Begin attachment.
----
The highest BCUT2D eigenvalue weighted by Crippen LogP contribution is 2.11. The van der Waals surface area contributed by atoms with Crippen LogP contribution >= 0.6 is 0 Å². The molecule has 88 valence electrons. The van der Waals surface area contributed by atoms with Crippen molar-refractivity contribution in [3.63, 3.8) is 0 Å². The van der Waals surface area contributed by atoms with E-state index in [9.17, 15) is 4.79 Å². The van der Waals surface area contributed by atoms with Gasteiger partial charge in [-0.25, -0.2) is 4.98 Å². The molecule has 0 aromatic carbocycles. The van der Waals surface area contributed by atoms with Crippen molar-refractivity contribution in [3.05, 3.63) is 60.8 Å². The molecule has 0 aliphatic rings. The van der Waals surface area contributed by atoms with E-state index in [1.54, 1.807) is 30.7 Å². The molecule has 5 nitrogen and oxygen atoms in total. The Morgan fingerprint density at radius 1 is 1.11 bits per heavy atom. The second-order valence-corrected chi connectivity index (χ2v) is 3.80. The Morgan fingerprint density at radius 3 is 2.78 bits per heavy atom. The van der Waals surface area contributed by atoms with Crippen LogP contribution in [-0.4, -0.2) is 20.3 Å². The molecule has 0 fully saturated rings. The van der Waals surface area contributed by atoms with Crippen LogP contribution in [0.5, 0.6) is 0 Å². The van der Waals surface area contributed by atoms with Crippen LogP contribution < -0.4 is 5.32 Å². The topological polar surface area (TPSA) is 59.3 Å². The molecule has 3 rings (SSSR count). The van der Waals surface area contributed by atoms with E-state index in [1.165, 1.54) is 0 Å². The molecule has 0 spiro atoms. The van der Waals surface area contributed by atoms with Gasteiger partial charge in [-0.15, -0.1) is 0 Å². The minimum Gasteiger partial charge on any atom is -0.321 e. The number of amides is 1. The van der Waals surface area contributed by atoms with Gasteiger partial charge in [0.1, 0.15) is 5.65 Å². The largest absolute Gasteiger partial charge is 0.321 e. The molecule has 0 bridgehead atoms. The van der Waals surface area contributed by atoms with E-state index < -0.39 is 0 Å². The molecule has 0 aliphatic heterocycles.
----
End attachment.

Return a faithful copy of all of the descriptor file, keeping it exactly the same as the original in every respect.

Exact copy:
The highest BCUT2D eigenvalue weighted by Crippen LogP contribution is 2.11. The van der Waals surface area contributed by atoms with Crippen LogP contribution >= 0.6 is 0 Å². The molecule has 88 valence electrons. The van der Waals surface area contributed by atoms with Crippen molar-refractivity contribution in [3.63, 3.8) is 0 Å². The van der Waals surface area contributed by atoms with E-state index in [9.17, 15) is 4.79 Å². The van der Waals surface area contributed by atoms with Gasteiger partial charge in [-0.25, -0.2) is 4.98 Å². The molecule has 0 aromatic carbocycles. The van der Waals surface area contributed by atoms with Crippen molar-refractivity contribution in [3.05, 3.63) is 60.8 Å². The molecule has 0 aliphatic rings. The van der Waals surface area contributed by atoms with E-state index in [1.54, 1.807) is 30.7 Å². The molecule has 5 nitrogen and oxygen atoms in total. The Morgan fingerprint density at radius 1 is 1.11 bits per heavy atom. The second-order valence-corrected chi connectivity index (χ2v) is 3.80. The Morgan fingerprint density at radius 3 is 2.78 bits per heavy atom. The van der Waals surface area contributed by atoms with Crippen LogP contribution in [-0.4, -0.2) is 20.3 Å². The molecule has 0 fully saturated rings. The van der Waals surface area contributed by atoms with Crippen LogP contribution in [0.5, 0.6) is 0 Å². The van der Waals surface area contributed by atoms with Crippen LogP contribution < -0.4 is 5.32 Å². The topological polar surface area (TPSA) is 59.3 Å². The molecule has 3 rings (SSSR count). The van der Waals surface area contributed by atoms with E-state index in [1.165, 1.54) is 0 Å². The molecule has 0 spiro atoms. The van der Waals surface area contributed by atoms with Gasteiger partial charge in [-0.15, -0.1) is 0 Å². The minimum Gasteiger partial charge on any atom is -0.321 e. The number of amides is 1. The van der Waals surface area contributed by atoms with Gasteiger partial charge in [0.1, 0.15) is 5.65 Å². The largest absolute Gasteiger partial charge is 0.321 e. The molecule has 0 bridgehead atoms. The van der Waals surface area contributed by atoms with E-state index < -0.39 is 0 Å². The molecule has 0 aliphatic heterocycles.